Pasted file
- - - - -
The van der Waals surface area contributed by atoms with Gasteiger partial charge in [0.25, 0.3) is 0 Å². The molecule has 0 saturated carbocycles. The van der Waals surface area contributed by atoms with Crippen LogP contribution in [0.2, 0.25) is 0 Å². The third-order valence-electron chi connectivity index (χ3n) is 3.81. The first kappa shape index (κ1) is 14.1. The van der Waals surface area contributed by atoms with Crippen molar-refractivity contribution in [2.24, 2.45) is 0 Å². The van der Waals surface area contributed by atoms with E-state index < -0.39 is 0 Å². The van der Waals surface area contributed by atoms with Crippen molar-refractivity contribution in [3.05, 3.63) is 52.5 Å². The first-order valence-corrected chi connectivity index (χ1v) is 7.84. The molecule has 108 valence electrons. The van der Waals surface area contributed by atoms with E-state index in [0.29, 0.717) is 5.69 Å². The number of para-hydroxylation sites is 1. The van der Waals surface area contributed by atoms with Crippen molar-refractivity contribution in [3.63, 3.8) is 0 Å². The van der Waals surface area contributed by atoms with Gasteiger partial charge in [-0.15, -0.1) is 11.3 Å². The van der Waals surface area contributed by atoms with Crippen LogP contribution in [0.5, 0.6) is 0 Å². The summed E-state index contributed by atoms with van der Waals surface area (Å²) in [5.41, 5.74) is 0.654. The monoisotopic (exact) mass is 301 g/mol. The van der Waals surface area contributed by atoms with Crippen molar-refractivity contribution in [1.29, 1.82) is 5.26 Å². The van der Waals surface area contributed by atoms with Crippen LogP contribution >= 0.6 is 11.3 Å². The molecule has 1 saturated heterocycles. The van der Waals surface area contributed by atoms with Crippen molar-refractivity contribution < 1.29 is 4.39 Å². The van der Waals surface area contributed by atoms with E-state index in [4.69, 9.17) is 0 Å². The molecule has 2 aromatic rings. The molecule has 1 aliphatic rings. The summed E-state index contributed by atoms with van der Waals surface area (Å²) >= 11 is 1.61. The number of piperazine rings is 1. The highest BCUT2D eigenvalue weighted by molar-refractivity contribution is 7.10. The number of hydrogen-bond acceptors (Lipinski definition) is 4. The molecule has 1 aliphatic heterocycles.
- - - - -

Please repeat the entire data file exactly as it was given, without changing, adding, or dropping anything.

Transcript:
The van der Waals surface area contributed by atoms with Gasteiger partial charge in [0.25, 0.3) is 0 Å². The molecule has 0 saturated carbocycles. The van der Waals surface area contributed by atoms with Crippen LogP contribution in [0.2, 0.25) is 0 Å². The third-order valence-electron chi connectivity index (χ3n) is 3.81. The first kappa shape index (κ1) is 14.1. The van der Waals surface area contributed by atoms with Crippen molar-refractivity contribution in [2.24, 2.45) is 0 Å². The van der Waals surface area contributed by atoms with E-state index < -0.39 is 0 Å². The van der Waals surface area contributed by atoms with Crippen molar-refractivity contribution in [3.05, 3.63) is 52.5 Å². The first-order valence-corrected chi connectivity index (χ1v) is 7.84. The molecule has 108 valence electrons. The van der Waals surface area contributed by atoms with E-state index in [0.29, 0.717) is 5.69 Å². The number of para-hydroxylation sites is 1. The van der Waals surface area contributed by atoms with Crippen molar-refractivity contribution in [3.63, 3.8) is 0 Å². The van der Waals surface area contributed by atoms with Gasteiger partial charge in [-0.15, -0.1) is 11.3 Å². The van der Waals surface area contributed by atoms with Crippen LogP contribution in [0.5, 0.6) is 0 Å². The summed E-state index contributed by atoms with van der Waals surface area (Å²) in [5.41, 5.74) is 0.654. The monoisotopic (exact) mass is 301 g/mol. The van der Waals surface area contributed by atoms with Crippen molar-refractivity contribution in [1.29, 1.82) is 5.26 Å². The van der Waals surface area contributed by atoms with Crippen LogP contribution >= 0.6 is 11.3 Å². The molecule has 1 saturated heterocycles. The van der Waals surface area contributed by atoms with Crippen molar-refractivity contribution < 1.29 is 4.39 Å². The van der Waals surface area contributed by atoms with E-state index in [4.69, 9.17) is 0 Å². The molecule has 2 aromatic rings. The molecule has 1 aliphatic rings. The summed E-state index contributed by atoms with van der Waals surface area (Å²) >= 11 is 1.61. The number of piperazine rings is 1. The highest BCUT2D eigenvalue weighted by molar-refractivity contribution is 7.10. The number of hydrogen-bond acceptors (Lipinski definition) is 4. The molecule has 1 aliphatic heterocycles.